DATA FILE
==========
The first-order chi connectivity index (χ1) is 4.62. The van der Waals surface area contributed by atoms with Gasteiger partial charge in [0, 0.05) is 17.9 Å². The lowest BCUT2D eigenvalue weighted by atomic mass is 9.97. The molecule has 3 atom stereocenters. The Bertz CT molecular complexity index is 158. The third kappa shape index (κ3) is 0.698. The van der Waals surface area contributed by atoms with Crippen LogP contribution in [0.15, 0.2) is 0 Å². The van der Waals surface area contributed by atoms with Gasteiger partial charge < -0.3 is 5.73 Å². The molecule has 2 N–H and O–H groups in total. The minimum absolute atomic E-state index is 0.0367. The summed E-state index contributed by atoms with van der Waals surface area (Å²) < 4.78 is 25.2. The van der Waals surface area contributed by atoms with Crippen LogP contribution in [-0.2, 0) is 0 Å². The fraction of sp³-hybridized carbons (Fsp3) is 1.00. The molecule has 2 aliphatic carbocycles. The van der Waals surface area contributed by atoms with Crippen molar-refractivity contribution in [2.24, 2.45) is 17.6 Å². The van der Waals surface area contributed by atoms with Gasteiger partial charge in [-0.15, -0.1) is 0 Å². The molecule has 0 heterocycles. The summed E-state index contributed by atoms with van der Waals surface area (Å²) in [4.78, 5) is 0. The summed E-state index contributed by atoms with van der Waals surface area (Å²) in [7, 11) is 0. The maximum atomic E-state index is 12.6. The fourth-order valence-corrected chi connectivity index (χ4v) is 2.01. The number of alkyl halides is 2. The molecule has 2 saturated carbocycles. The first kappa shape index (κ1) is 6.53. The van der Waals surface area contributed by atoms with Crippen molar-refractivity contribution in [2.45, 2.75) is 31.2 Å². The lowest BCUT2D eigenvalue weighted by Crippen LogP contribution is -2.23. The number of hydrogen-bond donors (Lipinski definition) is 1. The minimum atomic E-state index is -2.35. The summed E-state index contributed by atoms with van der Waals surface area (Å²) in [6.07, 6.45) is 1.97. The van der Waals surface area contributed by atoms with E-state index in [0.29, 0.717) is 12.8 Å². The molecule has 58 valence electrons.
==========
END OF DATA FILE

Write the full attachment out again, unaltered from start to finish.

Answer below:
The first-order chi connectivity index (χ1) is 4.62. The van der Waals surface area contributed by atoms with Gasteiger partial charge in [0, 0.05) is 17.9 Å². The lowest BCUT2D eigenvalue weighted by atomic mass is 9.97. The molecule has 3 atom stereocenters. The Bertz CT molecular complexity index is 158. The third kappa shape index (κ3) is 0.698. The van der Waals surface area contributed by atoms with Crippen LogP contribution in [0.15, 0.2) is 0 Å². The van der Waals surface area contributed by atoms with Gasteiger partial charge < -0.3 is 5.73 Å². The molecule has 2 N–H and O–H groups in total. The minimum absolute atomic E-state index is 0.0367. The summed E-state index contributed by atoms with van der Waals surface area (Å²) < 4.78 is 25.2. The van der Waals surface area contributed by atoms with Crippen LogP contribution in [-0.2, 0) is 0 Å². The fraction of sp³-hybridized carbons (Fsp3) is 1.00. The molecule has 2 aliphatic carbocycles. The van der Waals surface area contributed by atoms with Crippen molar-refractivity contribution in [2.24, 2.45) is 17.6 Å². The van der Waals surface area contributed by atoms with Gasteiger partial charge in [-0.15, -0.1) is 0 Å². The molecule has 0 heterocycles. The summed E-state index contributed by atoms with van der Waals surface area (Å²) in [4.78, 5) is 0. The summed E-state index contributed by atoms with van der Waals surface area (Å²) in [7, 11) is 0. The maximum atomic E-state index is 12.6. The fourth-order valence-corrected chi connectivity index (χ4v) is 2.01. The number of alkyl halides is 2. The molecule has 2 saturated carbocycles. The first kappa shape index (κ1) is 6.53. The van der Waals surface area contributed by atoms with Crippen molar-refractivity contribution in [2.45, 2.75) is 31.2 Å². The lowest BCUT2D eigenvalue weighted by Crippen LogP contribution is -2.23. The number of hydrogen-bond donors (Lipinski definition) is 1. The minimum atomic E-state index is -2.35. The summed E-state index contributed by atoms with van der Waals surface area (Å²) in [6.07, 6.45) is 1.97. The van der Waals surface area contributed by atoms with E-state index in [0.29, 0.717) is 12.8 Å². The molecule has 58 valence electrons.